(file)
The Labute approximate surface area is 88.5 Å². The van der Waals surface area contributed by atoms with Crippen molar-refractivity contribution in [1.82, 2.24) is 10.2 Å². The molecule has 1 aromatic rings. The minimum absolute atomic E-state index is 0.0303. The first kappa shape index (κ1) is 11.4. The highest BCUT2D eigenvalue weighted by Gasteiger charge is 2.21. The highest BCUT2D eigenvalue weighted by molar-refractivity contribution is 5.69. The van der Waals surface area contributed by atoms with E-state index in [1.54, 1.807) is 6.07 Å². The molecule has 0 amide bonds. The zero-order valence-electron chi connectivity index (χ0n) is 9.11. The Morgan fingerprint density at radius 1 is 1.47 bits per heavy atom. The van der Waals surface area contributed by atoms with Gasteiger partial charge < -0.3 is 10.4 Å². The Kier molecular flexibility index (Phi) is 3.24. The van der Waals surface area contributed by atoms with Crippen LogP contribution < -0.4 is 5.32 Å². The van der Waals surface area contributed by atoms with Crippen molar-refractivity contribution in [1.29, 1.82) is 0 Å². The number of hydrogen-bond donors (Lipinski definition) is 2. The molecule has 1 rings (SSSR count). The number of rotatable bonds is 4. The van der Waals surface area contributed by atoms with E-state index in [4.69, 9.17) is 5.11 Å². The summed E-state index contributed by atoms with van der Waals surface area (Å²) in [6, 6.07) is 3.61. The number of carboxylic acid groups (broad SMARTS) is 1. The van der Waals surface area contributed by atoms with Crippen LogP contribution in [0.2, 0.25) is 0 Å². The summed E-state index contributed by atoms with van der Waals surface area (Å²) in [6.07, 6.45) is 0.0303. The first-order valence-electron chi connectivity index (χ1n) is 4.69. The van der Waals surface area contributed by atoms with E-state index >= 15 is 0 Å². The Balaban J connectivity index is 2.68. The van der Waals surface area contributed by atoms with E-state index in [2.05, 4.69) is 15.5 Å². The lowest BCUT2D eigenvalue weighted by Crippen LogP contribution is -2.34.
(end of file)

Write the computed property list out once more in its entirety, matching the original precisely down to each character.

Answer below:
The Labute approximate surface area is 88.5 Å². The van der Waals surface area contributed by atoms with Crippen molar-refractivity contribution in [1.82, 2.24) is 10.2 Å². The molecule has 1 aromatic rings. The minimum absolute atomic E-state index is 0.0303. The first kappa shape index (κ1) is 11.4. The highest BCUT2D eigenvalue weighted by Gasteiger charge is 2.21. The highest BCUT2D eigenvalue weighted by molar-refractivity contribution is 5.69. The van der Waals surface area contributed by atoms with E-state index in [1.54, 1.807) is 6.07 Å². The molecule has 0 amide bonds. The zero-order valence-electron chi connectivity index (χ0n) is 9.11. The Morgan fingerprint density at radius 1 is 1.47 bits per heavy atom. The van der Waals surface area contributed by atoms with Gasteiger partial charge < -0.3 is 10.4 Å². The Kier molecular flexibility index (Phi) is 3.24. The van der Waals surface area contributed by atoms with Crippen LogP contribution < -0.4 is 5.32 Å². The van der Waals surface area contributed by atoms with Crippen molar-refractivity contribution in [1.29, 1.82) is 0 Å². The number of hydrogen-bond donors (Lipinski definition) is 2. The molecule has 1 rings (SSSR count). The number of rotatable bonds is 4. The van der Waals surface area contributed by atoms with E-state index in [4.69, 9.17) is 5.11 Å². The summed E-state index contributed by atoms with van der Waals surface area (Å²) in [6, 6.07) is 3.61. The number of carboxylic acid groups (broad SMARTS) is 1. The van der Waals surface area contributed by atoms with Crippen LogP contribution in [0.2, 0.25) is 0 Å². The summed E-state index contributed by atoms with van der Waals surface area (Å²) in [6.07, 6.45) is 0.0303. The first-order valence-electron chi connectivity index (χ1n) is 4.69. The van der Waals surface area contributed by atoms with E-state index >= 15 is 0 Å². The Balaban J connectivity index is 2.68. The van der Waals surface area contributed by atoms with E-state index in [2.05, 4.69) is 15.5 Å². The lowest BCUT2D eigenvalue weighted by Crippen LogP contribution is -2.34.